• Bufo Calvin Says:

      Thanks for writing, Edward!

      You’ve responded with a lot of thoughts as well! 🙂

      Let’s see…

      One big difference in a warehouse versus a retail store (even one for food) is that the retail store will commonly be restocking (putting the same thing back in the same place to replace sold stock) while the warehouse will often be putting something different on the shelf. That’s especially true the way that Amazon does it, in one of their cleverest processes. In their warehouses, they don’t necessarily have the same thing in the same place…if it’s a popular item, having all of, say, the Dots in the same section can create a traffic jam. However, in a retail store, people expect the same thing to be in the same place, and they tend to shop thematically (they’ll buy all of the produce at the same time, and will balance off which produce to buy based on other produce they are buying). As a former brick-and-mortar store manager, I suspect people might back off when a robot is restocking a retail shelf…in a different way than they do when a human is doing it.

      On Windows phones: I thought I saw recently that the Windows phones will finally actually run desktop apps? That might help get apps on the phones, right?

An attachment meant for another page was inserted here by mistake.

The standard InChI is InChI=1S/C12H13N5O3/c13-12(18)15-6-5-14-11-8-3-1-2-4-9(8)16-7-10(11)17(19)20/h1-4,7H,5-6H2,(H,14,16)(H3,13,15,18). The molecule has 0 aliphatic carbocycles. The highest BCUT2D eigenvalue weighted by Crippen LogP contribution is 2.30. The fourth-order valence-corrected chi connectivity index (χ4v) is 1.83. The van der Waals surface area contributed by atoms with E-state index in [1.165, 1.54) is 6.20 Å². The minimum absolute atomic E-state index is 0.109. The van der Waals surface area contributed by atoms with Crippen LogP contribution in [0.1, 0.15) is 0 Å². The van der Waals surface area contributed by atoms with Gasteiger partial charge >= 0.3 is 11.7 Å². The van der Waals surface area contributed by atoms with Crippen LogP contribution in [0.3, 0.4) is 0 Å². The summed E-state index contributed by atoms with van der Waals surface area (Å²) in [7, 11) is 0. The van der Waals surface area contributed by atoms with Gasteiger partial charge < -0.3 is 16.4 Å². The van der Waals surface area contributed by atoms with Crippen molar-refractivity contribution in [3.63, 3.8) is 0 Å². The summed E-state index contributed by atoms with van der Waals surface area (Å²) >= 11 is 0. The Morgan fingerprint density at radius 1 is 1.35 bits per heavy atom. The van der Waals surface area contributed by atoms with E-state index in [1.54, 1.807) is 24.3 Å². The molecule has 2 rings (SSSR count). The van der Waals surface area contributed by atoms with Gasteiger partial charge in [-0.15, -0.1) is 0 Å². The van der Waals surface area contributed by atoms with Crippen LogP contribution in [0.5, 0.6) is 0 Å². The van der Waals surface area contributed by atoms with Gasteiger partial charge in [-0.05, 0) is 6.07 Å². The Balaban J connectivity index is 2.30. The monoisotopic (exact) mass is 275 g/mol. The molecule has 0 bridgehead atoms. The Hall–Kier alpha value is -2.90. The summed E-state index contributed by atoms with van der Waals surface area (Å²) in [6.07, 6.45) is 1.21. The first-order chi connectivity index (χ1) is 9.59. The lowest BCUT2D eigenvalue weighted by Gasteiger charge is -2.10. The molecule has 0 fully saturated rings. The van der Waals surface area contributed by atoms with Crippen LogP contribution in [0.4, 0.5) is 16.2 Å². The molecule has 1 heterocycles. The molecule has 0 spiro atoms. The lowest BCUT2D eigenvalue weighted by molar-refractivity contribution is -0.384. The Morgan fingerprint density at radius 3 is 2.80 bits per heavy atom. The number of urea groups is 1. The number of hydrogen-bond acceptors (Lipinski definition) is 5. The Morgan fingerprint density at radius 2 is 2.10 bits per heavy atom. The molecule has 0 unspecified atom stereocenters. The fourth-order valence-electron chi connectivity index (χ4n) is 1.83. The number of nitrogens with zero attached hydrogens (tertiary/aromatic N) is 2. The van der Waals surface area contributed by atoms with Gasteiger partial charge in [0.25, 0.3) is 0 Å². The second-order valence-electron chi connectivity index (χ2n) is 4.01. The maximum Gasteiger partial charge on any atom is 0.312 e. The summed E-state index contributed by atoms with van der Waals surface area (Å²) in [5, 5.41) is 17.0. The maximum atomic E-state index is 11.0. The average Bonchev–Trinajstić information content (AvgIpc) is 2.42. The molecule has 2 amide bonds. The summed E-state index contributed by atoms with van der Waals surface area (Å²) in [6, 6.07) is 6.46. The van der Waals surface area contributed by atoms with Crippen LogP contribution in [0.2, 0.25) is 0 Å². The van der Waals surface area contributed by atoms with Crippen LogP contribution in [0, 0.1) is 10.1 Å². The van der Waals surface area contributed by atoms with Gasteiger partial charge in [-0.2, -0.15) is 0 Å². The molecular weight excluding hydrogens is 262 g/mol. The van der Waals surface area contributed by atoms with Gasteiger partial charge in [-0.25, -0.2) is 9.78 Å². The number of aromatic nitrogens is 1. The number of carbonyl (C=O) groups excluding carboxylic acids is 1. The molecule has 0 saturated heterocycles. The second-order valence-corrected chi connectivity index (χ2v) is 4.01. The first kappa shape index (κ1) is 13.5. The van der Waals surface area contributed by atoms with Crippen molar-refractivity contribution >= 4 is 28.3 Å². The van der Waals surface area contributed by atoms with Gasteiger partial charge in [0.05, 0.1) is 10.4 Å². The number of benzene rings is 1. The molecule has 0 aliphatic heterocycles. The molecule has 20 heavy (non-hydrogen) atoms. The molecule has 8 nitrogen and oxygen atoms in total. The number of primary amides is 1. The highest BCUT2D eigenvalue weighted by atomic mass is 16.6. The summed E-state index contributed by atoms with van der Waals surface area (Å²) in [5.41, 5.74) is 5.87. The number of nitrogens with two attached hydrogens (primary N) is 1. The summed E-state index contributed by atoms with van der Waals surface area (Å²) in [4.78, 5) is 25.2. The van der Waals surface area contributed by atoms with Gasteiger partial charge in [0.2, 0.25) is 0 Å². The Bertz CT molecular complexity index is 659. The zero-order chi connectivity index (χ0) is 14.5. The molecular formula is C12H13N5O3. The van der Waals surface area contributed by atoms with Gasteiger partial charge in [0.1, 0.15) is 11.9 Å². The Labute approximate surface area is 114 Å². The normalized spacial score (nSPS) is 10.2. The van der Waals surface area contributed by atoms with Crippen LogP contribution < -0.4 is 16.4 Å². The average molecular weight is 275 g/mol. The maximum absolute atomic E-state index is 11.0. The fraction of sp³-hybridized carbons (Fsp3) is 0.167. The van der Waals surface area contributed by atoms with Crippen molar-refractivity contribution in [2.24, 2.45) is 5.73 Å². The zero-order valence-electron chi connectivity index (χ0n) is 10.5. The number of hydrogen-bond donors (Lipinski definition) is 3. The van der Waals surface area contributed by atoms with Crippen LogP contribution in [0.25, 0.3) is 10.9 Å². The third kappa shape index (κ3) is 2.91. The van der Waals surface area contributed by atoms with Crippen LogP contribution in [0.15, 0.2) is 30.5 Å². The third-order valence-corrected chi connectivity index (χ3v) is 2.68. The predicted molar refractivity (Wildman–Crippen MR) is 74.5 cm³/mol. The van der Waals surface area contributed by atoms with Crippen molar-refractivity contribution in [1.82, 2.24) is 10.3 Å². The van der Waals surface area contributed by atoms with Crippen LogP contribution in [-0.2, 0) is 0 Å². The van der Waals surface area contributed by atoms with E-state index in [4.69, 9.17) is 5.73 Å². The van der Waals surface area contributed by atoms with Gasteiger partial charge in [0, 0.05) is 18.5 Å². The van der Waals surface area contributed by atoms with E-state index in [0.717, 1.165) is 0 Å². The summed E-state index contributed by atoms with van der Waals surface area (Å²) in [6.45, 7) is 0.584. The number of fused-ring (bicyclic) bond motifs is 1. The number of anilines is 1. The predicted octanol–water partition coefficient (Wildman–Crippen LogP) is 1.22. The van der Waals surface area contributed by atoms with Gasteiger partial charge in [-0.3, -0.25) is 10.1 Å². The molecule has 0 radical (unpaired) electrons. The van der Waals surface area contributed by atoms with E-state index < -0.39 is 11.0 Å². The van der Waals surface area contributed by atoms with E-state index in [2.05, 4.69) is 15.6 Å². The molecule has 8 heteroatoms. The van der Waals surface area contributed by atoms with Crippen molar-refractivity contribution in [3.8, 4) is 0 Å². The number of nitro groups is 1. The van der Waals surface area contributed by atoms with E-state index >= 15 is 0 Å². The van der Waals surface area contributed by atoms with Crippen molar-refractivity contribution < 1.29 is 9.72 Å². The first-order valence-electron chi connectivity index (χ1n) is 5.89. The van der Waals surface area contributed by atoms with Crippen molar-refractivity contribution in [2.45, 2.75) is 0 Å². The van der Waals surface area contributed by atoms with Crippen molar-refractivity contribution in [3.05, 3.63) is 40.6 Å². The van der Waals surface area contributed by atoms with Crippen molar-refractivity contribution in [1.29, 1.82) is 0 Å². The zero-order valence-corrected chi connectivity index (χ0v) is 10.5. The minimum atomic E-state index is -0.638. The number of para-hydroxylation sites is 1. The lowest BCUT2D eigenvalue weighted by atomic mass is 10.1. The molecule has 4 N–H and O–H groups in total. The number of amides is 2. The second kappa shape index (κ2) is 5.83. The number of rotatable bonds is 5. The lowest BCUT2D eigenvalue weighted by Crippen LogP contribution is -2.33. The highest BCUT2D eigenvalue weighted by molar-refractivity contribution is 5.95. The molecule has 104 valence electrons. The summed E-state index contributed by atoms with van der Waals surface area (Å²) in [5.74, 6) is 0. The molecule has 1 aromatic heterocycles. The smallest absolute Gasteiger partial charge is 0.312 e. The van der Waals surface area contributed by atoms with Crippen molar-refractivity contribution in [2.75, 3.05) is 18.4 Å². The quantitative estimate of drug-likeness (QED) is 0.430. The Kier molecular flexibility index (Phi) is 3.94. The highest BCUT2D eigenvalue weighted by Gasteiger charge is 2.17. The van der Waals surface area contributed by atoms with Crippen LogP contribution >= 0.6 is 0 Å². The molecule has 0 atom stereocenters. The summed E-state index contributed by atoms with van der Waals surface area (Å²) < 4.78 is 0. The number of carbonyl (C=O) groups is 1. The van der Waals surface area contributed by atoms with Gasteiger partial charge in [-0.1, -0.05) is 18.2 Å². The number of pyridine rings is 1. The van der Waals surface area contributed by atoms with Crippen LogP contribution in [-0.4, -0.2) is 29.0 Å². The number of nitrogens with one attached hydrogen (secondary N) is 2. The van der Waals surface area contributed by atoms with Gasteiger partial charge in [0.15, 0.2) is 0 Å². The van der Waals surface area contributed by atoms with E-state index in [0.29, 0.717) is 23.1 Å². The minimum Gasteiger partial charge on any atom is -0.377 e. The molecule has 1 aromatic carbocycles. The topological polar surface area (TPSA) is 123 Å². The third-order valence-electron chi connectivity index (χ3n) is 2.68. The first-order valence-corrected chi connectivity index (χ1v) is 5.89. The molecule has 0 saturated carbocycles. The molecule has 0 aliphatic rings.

I remember a “sanitized” version of Huck Finn making the news back in early 2011. There are bowdlerized versions of public domain books published probably every year.

      I always picture tech disappearing, become less and less obvious…I’ve written about that being a problem for science fiction works. I’m reading one right now (Fate of Perfection, one of the Kindle First books) and while there are some really interesting things in it, the description of “futuristic” tech which is peripheral to the story is a distraction. This is my future science fiction mystery: “A crime has been committed. It’s been solved.” 😉 Still, a display of some kind is necessary, even if it’s not a physical screen a distance from the device. If an Alexa box is really an Alexa controlled tablet where you can watch videos, that works.